European Journal of Applied Physiology and Occupational Physiology

, Volume 69, Issue 3, pp 203–208

Body mass, body composition and sleeping metabolic rate before, during and after endurance training

Authors

  • Klaas R. Westerterp
    • Department of Human BiologyUniversity of Limburg
  • Gerwin A. L. Meijer
    • Department of Human BiologyUniversity of Limburg
  • Paul Schoffelen
    • Department of Human BiologyUniversity of Limburg
  • Eugene M. E. Janssen
    • Department of Human BiologyUniversity of Limburg
Original Articles

DOI: 10.1007/BF01094789

Cite this article as:
Westerterp, K.R., Meijer, G.A.L., Schoffelen, P. et al. Europ. J. Appl. Physiol. (1994) 69: 203. doi:10.1007/BF01094789

Abstract

Metabolic rate, more specifically resting metabolic rate (RMR) or sleeping metabolic rate (SMR), of an adult subject is usually expressed as a function of the fat-free mass (FFM). Chronic exercise is thought to increase FFM and thus to increase RMR and SMR. We determined body mass (BM), body composition, and SMR before, during, and after an endurance training programme without interfering with energy intake. The subjects were 11 women and 12 men, aged 37 (SD 3) years and body mass index 22.3 (SD 1.5) kg · m−2. The endurance training prepared subjects to run a half marathon competition after 44 weeks. The SMR was measured overnight in a respiration chamber. Body composition was measured by hydrostatic weighing. Measurements were performed at 0, 8, 20, 40, and 90 weeks after the start of the training. The BM had decreased from a mean value of 66.6 (SD 6.9) to 65.6 (SD 6.7) kg (P<0.01), fat mass (FM) had decreased from 17.1 (SD 3.9) to 13.5 (SD 3.6) kg (P<0.001), and FFM had increased from 49.5 (SD 7.3) to 52.2 (SD 7.6) kg (P<0.001) at 40 weeks. Mean SMR before and after 40 weeks training was 6.5 (SD 0.7) and 6.2 (SD 0.6) MJ · day−1 (P<0.05). The decrease in SMR was related to the decrease in BM (r=0.62,P=0.001). At 90 weeks, when most subjects had not trained for nearly a year, BM and SMR were not significantly different from the initial value while FM and FFM had not changed since week 40 of training. In conclusion, it was found that an exercise induced increase in FFM did not result in an increase in SMR. There was an indication of the opposite effect, a decrease in SMR in the long term during training, possibly as a defence mechanism of the body in the maintenance of BM.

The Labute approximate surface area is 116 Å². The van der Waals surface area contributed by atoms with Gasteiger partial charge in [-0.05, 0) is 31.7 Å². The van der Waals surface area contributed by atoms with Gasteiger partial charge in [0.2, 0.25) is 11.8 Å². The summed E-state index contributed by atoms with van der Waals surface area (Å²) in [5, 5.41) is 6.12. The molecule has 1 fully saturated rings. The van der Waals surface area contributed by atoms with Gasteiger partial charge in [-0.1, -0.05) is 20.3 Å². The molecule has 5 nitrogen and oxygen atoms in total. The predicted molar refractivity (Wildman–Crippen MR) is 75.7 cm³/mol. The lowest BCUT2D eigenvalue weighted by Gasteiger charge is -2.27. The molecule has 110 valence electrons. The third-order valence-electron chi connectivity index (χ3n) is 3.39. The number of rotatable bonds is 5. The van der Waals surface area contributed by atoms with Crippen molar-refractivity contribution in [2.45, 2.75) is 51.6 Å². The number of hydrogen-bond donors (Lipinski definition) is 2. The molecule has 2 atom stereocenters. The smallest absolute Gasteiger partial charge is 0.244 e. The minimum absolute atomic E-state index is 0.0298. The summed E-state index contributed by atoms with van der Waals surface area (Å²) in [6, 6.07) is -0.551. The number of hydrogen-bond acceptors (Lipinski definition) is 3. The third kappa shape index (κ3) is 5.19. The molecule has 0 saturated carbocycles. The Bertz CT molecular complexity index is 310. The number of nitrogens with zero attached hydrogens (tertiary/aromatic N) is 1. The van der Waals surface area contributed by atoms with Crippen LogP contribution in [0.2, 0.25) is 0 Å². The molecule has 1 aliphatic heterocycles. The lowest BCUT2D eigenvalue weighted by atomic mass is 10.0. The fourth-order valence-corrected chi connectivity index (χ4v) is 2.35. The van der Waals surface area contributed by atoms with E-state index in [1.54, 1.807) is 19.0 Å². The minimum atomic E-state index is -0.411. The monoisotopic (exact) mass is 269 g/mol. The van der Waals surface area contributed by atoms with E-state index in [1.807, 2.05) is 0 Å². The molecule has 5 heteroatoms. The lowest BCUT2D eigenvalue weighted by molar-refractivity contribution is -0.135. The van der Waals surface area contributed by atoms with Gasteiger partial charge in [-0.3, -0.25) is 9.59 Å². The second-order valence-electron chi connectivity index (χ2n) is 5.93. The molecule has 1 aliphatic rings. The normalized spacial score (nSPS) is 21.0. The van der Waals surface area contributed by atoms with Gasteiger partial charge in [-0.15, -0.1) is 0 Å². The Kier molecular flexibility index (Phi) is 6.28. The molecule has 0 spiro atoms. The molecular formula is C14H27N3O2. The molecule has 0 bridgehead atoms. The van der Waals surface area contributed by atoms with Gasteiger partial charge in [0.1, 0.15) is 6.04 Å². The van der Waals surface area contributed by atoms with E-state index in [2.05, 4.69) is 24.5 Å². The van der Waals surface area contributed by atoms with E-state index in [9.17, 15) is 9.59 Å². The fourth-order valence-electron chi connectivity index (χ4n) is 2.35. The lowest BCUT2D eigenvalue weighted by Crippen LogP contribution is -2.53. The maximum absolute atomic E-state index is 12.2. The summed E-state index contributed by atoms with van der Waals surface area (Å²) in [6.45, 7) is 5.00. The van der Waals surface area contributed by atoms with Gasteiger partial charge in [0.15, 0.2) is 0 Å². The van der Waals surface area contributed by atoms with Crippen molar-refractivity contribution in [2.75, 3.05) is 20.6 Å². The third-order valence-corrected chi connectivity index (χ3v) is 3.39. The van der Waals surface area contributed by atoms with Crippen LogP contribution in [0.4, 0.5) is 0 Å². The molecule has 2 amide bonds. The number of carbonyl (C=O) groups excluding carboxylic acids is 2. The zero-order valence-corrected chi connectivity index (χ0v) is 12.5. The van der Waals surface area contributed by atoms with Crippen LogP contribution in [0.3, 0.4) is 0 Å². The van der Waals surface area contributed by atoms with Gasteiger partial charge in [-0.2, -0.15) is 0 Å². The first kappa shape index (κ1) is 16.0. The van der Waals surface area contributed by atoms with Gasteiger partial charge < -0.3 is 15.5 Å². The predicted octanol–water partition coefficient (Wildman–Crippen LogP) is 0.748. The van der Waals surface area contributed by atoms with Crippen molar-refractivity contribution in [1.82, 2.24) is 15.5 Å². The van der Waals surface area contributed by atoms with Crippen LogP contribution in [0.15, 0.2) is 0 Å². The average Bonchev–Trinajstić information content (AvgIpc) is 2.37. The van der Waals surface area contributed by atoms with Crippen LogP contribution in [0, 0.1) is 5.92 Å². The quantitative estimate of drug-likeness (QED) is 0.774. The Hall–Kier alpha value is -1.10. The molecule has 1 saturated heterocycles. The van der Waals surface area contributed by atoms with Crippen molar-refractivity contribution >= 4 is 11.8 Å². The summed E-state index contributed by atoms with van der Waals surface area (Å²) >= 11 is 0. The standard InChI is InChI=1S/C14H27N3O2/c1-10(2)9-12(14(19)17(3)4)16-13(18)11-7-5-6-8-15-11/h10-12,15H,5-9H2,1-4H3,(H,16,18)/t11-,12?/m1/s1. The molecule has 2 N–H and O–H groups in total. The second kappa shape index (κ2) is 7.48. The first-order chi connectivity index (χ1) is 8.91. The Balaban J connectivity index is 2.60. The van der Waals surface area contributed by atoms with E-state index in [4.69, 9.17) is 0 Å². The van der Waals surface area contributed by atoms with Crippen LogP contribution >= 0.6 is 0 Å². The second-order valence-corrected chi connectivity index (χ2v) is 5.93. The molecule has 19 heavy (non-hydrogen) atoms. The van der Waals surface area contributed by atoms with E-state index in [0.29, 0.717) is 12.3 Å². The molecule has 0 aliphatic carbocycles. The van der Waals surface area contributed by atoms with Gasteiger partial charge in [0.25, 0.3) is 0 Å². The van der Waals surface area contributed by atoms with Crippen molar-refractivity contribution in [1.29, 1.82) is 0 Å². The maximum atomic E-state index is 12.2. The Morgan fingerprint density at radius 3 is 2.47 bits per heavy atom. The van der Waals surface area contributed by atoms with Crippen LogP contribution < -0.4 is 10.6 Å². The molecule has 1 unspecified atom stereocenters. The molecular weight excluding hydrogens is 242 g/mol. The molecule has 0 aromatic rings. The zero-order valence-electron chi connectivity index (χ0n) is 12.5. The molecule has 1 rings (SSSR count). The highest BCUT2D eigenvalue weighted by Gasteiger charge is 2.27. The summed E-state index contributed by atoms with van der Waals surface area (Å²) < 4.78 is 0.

Key words

Body mass regulationFat free massFat massSubstrate utilization

Copyright information

© Springer-Verlag 1994